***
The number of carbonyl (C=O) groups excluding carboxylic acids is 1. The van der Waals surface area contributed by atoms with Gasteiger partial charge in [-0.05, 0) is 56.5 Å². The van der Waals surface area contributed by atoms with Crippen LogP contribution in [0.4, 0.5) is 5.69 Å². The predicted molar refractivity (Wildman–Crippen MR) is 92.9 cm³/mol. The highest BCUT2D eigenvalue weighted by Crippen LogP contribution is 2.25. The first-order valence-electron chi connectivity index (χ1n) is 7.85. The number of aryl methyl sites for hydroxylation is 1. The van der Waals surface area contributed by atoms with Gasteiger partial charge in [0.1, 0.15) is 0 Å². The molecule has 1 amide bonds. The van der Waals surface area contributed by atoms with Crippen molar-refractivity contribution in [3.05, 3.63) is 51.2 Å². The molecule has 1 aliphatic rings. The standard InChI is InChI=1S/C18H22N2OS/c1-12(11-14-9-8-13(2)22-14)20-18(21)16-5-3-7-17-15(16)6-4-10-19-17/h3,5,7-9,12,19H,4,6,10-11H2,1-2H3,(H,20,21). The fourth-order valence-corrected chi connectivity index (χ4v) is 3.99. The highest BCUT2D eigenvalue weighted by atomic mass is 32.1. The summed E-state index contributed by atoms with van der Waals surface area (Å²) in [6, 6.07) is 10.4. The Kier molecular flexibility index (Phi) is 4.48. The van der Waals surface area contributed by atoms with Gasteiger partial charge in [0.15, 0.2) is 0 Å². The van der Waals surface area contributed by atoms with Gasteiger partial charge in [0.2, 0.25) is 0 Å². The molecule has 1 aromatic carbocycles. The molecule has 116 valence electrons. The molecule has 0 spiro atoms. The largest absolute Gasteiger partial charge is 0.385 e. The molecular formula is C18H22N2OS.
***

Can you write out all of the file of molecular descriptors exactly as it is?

The number of carbonyl (C=O) groups excluding carboxylic acids is 1. The van der Waals surface area contributed by atoms with Gasteiger partial charge in [-0.05, 0) is 56.5 Å². The van der Waals surface area contributed by atoms with Crippen LogP contribution in [0.4, 0.5) is 5.69 Å². The predicted molar refractivity (Wildman–Crippen MR) is 92.9 cm³/mol. The highest BCUT2D eigenvalue weighted by Crippen LogP contribution is 2.25. The first-order valence-electron chi connectivity index (χ1n) is 7.85. The number of aryl methyl sites for hydroxylation is 1. The van der Waals surface area contributed by atoms with Gasteiger partial charge in [0.1, 0.15) is 0 Å². The molecule has 1 amide bonds. The van der Waals surface area contributed by atoms with Crippen molar-refractivity contribution in [3.05, 3.63) is 51.2 Å². The molecule has 1 aliphatic rings. The standard InChI is InChI=1S/C18H22N2OS/c1-12(11-14-9-8-13(2)22-14)20-18(21)16-5-3-7-17-15(16)6-4-10-19-17/h3,5,7-9,12,19H,4,6,10-11H2,1-2H3,(H,20,21). The fourth-order valence-corrected chi connectivity index (χ4v) is 3.99. The highest BCUT2D eigenvalue weighted by atomic mass is 32.1. The summed E-state index contributed by atoms with van der Waals surface area (Å²) in [6, 6.07) is 10.4. The Kier molecular flexibility index (Phi) is 4.48. The van der Waals surface area contributed by atoms with Gasteiger partial charge in [0.15, 0.2) is 0 Å². The van der Waals surface area contributed by atoms with Gasteiger partial charge in [0.2, 0.25) is 0 Å². The molecule has 1 aromatic carbocycles. The molecule has 116 valence electrons. The molecule has 0 spiro atoms. The largest absolute Gasteiger partial charge is 0.385 e. The molecular formula is C18H22N2OS.